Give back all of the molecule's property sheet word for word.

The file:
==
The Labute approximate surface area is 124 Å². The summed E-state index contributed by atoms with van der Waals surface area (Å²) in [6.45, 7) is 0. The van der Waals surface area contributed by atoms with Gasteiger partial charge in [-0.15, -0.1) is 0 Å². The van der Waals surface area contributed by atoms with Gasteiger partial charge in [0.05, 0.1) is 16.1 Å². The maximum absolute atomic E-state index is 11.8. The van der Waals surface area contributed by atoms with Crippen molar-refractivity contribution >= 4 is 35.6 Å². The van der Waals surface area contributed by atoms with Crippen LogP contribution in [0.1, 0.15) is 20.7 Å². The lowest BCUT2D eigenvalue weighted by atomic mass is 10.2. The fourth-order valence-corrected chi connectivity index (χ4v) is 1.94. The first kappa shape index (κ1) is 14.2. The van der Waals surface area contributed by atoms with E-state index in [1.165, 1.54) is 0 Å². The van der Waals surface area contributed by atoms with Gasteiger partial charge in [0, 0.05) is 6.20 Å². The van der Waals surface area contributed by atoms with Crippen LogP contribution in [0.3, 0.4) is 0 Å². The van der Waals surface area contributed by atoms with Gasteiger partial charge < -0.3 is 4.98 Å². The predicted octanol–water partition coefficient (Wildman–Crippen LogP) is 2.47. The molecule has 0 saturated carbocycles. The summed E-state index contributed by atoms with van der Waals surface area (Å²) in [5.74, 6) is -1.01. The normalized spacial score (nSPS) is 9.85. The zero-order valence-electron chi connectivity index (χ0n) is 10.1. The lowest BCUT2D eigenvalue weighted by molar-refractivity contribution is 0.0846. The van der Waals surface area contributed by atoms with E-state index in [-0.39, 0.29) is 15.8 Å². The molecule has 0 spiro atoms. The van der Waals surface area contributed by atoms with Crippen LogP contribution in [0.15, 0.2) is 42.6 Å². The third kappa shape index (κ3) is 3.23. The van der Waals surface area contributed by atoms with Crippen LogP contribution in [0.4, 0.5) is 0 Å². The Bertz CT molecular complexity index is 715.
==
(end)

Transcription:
The Labute approximate surface area is 124 Å². The summed E-state index contributed by atoms with van der Waals surface area (Å²) in [6.45, 7) is 0. The van der Waals surface area contributed by atoms with Gasteiger partial charge in [-0.15, -0.1) is 0 Å². The van der Waals surface area contributed by atoms with Gasteiger partial charge in [0.05, 0.1) is 16.1 Å². The maximum absolute atomic E-state index is 11.8. The van der Waals surface area contributed by atoms with Crippen molar-refractivity contribution >= 4 is 35.6 Å². The van der Waals surface area contributed by atoms with Crippen LogP contribution in [0.1, 0.15) is 20.7 Å². The lowest BCUT2D eigenvalue weighted by atomic mass is 10.2. The fourth-order valence-corrected chi connectivity index (χ4v) is 1.94. The first kappa shape index (κ1) is 14.2. The van der Waals surface area contributed by atoms with E-state index in [1.165, 1.54) is 0 Å². The van der Waals surface area contributed by atoms with Gasteiger partial charge in [0, 0.05) is 6.20 Å². The van der Waals surface area contributed by atoms with Crippen LogP contribution in [0.3, 0.4) is 0 Å². The van der Waals surface area contributed by atoms with Gasteiger partial charge < -0.3 is 4.98 Å². The predicted octanol–water partition coefficient (Wildman–Crippen LogP) is 2.47. The molecule has 0 saturated carbocycles. The summed E-state index contributed by atoms with van der Waals surface area (Å²) in [5.74, 6) is -1.01. The normalized spacial score (nSPS) is 9.85. The zero-order valence-electron chi connectivity index (χ0n) is 10.1. The lowest BCUT2D eigenvalue weighted by molar-refractivity contribution is 0.0846. The van der Waals surface area contributed by atoms with E-state index in [-0.39, 0.29) is 15.8 Å². The molecule has 0 spiro atoms. The van der Waals surface area contributed by atoms with Crippen LogP contribution in [0.15, 0.2) is 42.6 Å². The third kappa shape index (κ3) is 3.23. The van der Waals surface area contributed by atoms with Crippen LogP contribution in [0.4, 0.5) is 0 Å². The Bertz CT molecular complexity index is 715.